A more interesting “error” in the accounts concerning the confessor occurs in only one year of the Burgundian accounts: 1432, the same year that Pignon transferred from his old diocese of Bethlehem to the more prestigious diocese of Auxerre.
Here, the title proceeds according to the expected formula: “to the Reverend father in god, the bishop of Auxerre, counselor and confessor of monseigneur the duke.” According to the careful naming conventions of the Recette Générale, the title of Auxerre should be found throughout the rest of the year. In fact, the opposite is true. The title of Auxerre appears one additional time in the accounts of 1432. However, the Duke of Burgundy pays Pignon ten more times in the year, always with the title of “Reverend father in god, the bishop of BETHLEHEM, counselor and confessor of monseigneur the duke.”
The reversion by the Recette Générale to Pignon’s old title is undoubtedly an aberration- in the following years until his death in 1449, Pignon is identified as the Bishop of Auxerre. More importantly, the title of Bishop of Bethlehem no longer correctly referred to him- A fellow Dominican by the name of Dominic filled the post in 1433 (Eubel, Hierarchia Catholica vol. 2, 118).
There are a number of explanations for the oversight. The easiest one to dismiss would be the intentional disrespect of Friar Pignon by the Recette Générale by referring to him in a less prestigious way. No surviving evidence suggests that Pignon ever had issues with the Duke’s accountants. Indeed, he even helped them perform their duties in rare instances. Another explanation is that the members of the Recette Générale did not know of Pignon’s promotion- there were many members of the accounting body, sometimes with multiple receiver generals in a year. Perhaps the lower levels of the administration simply did not know of Pignon’s advancement to a higher bishopric. A third possibility is that the Recette Générale knew Pignon too well- again, Pignon shows up in the economic records every year he was in the Duke’s service, from 1412-1449. In 1432, he had been at court for 20 years and had been the Bishop of Bethlehem for almost a decade. To my mind, this is the most sensible and likely explanation.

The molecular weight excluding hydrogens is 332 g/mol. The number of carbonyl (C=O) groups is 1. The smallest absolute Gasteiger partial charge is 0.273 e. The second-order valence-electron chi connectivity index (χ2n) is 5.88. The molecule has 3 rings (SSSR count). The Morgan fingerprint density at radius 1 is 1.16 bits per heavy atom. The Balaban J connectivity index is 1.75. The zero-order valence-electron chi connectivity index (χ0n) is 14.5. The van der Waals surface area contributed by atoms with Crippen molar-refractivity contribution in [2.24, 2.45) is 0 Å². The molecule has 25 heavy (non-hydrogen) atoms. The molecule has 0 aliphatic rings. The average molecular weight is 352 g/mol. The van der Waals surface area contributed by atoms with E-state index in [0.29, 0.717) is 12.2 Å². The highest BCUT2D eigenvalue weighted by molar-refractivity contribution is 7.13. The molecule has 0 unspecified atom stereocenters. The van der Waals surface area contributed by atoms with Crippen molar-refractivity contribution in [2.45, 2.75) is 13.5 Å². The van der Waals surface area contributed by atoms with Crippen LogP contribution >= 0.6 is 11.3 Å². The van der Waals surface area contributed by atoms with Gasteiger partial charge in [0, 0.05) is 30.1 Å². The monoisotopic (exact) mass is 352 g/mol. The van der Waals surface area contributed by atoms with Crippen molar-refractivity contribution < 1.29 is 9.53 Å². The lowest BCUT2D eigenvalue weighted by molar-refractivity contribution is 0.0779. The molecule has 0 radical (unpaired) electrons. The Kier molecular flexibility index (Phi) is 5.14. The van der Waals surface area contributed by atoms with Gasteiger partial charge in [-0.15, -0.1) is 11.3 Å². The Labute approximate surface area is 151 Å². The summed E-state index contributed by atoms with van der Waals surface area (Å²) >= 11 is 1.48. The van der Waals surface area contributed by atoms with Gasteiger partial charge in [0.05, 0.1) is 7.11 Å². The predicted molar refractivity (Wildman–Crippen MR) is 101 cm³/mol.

This example of Laurens Pignon is meant to show something simple about the use of titles in the medieval period. Even a culture highly cognizant of standing, title, and rank made mistakes in this regard. The members of the Recette Générale knew Laurens Pignon, and had known him for many years. To them, he was the Bishop of Bethlehem, the counselor and confessor to the Duke. The promotion to Auxerre undoubtedly felt real to the confessor, but to the rest of court, it perhaps took more time to register.
Blockmans, Wim, Antheun Janse (eds.). Showing Status: Representation of Social Positions in the Late Middle Ages. Turnhout: Brepols, 1999.
Duby, Georges. The Three Orders: Feudal Society Reimagined. Chicago: University of Chicago Press, 1982.
Eubel, Konrad. Hierarchia Catholica medii aevi vol. 2. Regensburg: Monasterii Sumptibus et typis librariae Regensbergianae, 1913.
Russell, Joycelyne Gledhill. The Congress of Arras, 1435: A Study in Medieval Diplomacy. Oxford: Oxford University Press, 1955.